ST. LOUIS – Stephen Phelps calls it the "family Bible," the "holy grail" that has survived 116 years and three generations of family members. But now the 132-page diary of the 1904 World's Fair written by Phelps' grandmother, Adele Quinette, has found a new home.
Last month, the Phelps family donated the journal to the Missouri Historical Society.
The process started in July, when Phelps reached out to the archivist Molly Kodner. After speaking with Phelps and hearing about the contents, Kodner didn't even need to read through the whole diary to know she wanted it.
"On a regular basis, we're offered tickets, invitations, souvenirs, stockholders tickets and sometimes it has a photograph of the person whose ticket it is," Kodner says. "Those things are important too, but a diary, and especially a diary like this, that has photographs and souvenirs and postcards — it's just very rare."
It marks the society's first World's Fair-related diary donation in 24 years.
"Diaries are crucial for us to collect — and just diaries of everyday people talking about everyday things — because it provides social and cultural history and the daily life of people over time that you can't really get from anything else," Kodner says.
It isn't just the diary form that attracted the Historical Society — it is how the diary is written. Quinette was just 16 years old when she composed this book-length dive into the World's Fair. Family members speculate that Quinette first started the project for school.
"She did this just so deliberately and so detailed," Phelps says. "She went through with this exhaustive review of each and every area, their contents and the buildings. The only time is in the last 10 pages, she gets to the fun part ... she's finally writing like a 16-year-old girl. Up until then, you think this is some author who's trying to write a book on the subject. And that's very cool. It's fascinating."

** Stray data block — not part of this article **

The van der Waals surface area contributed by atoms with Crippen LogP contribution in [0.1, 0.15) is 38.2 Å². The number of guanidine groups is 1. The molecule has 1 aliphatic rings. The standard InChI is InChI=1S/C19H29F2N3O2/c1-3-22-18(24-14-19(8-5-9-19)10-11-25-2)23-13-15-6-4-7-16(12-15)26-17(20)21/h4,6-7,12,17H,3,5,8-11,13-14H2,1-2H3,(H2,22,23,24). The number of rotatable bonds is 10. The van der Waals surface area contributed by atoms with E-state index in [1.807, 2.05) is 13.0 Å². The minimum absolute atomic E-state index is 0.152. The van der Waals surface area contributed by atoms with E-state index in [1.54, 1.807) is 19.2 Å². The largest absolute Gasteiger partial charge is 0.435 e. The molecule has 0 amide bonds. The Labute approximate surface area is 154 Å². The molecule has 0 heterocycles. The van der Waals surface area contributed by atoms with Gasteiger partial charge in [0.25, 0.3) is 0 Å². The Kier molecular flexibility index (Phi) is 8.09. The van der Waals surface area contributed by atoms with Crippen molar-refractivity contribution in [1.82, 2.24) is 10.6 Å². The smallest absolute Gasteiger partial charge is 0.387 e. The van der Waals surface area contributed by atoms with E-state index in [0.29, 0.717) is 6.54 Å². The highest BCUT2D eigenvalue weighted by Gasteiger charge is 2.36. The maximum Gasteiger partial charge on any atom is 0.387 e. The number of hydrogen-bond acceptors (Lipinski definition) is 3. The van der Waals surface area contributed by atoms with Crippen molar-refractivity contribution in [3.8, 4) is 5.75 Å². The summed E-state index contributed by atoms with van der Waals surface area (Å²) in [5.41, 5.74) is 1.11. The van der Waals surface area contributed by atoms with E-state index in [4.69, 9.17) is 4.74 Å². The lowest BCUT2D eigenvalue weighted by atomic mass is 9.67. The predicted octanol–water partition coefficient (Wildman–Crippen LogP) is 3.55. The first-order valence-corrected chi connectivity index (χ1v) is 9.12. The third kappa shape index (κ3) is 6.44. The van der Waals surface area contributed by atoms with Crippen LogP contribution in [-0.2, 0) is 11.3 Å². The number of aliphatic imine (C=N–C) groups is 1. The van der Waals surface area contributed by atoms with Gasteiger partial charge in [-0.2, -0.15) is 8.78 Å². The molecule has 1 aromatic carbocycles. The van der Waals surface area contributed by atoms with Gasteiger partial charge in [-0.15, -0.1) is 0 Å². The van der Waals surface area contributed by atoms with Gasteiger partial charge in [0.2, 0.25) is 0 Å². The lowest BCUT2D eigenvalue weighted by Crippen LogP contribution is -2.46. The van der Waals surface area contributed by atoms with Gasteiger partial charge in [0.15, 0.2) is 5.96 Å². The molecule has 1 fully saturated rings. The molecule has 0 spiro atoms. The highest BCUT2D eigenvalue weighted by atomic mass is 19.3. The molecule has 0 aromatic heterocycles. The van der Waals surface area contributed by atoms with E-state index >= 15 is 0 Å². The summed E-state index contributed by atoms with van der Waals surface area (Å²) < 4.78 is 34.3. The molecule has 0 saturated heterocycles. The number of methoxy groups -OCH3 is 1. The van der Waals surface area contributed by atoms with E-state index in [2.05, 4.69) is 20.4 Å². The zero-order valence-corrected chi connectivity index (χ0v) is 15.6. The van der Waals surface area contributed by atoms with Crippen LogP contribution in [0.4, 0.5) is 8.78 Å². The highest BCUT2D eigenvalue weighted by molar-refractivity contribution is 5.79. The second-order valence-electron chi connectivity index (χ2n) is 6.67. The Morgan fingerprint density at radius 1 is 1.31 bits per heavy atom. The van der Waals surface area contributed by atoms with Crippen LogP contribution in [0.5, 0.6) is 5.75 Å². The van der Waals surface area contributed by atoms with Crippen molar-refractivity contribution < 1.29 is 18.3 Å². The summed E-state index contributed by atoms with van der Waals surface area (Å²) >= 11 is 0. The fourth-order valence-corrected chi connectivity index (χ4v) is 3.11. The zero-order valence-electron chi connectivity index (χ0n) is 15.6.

In neat, cursive handwriting, Quinette reported on a large number of the 62 different nations represented at the fair — from the French, her ancestry, to the Brazilian to the Filipino. She illustrated the famous waterfall running down Art Hill, Cascades, and featured artifacts from her near 85-day exploration of the event, including postcards, personalized invitations, maps of the fair and the famous block-lettered autograph of Apache leader Geronimo.
Quinette, whom Phelps calls "loquacious," would refer to the diary and share memories from the fair. But until Quinette passed away at age 99 in 1987, the diary sat in a box under her bed. Phelps never saw it. "She was necessarily the living diary," Phelps says.
After Quinette died, the diary spent about 20 years with Phelps' father and stepmother. Phelps received the diary in 2008, and when he finally did read through it, he could see it needed care.
After speaking with a conservator, Phelps put acid-free paper between the pages and put it in a safe-deposit box. He made copies of the book for family members to limit the use of the fragile pages.
This year, Phelps turned 79. It's not that he hears "the mortality bells ringing," he says, but after consulting with his family members, he realized it was time to let go of the diary. "Keeping it in a safe-deposit box does no good for anyone," he says.
The Missouri Historical Society will now house the diary in climate-controlled stacks, with digital and in-person access within the next year.
"It has been a long time," Kodner says, "since we got something this exciting."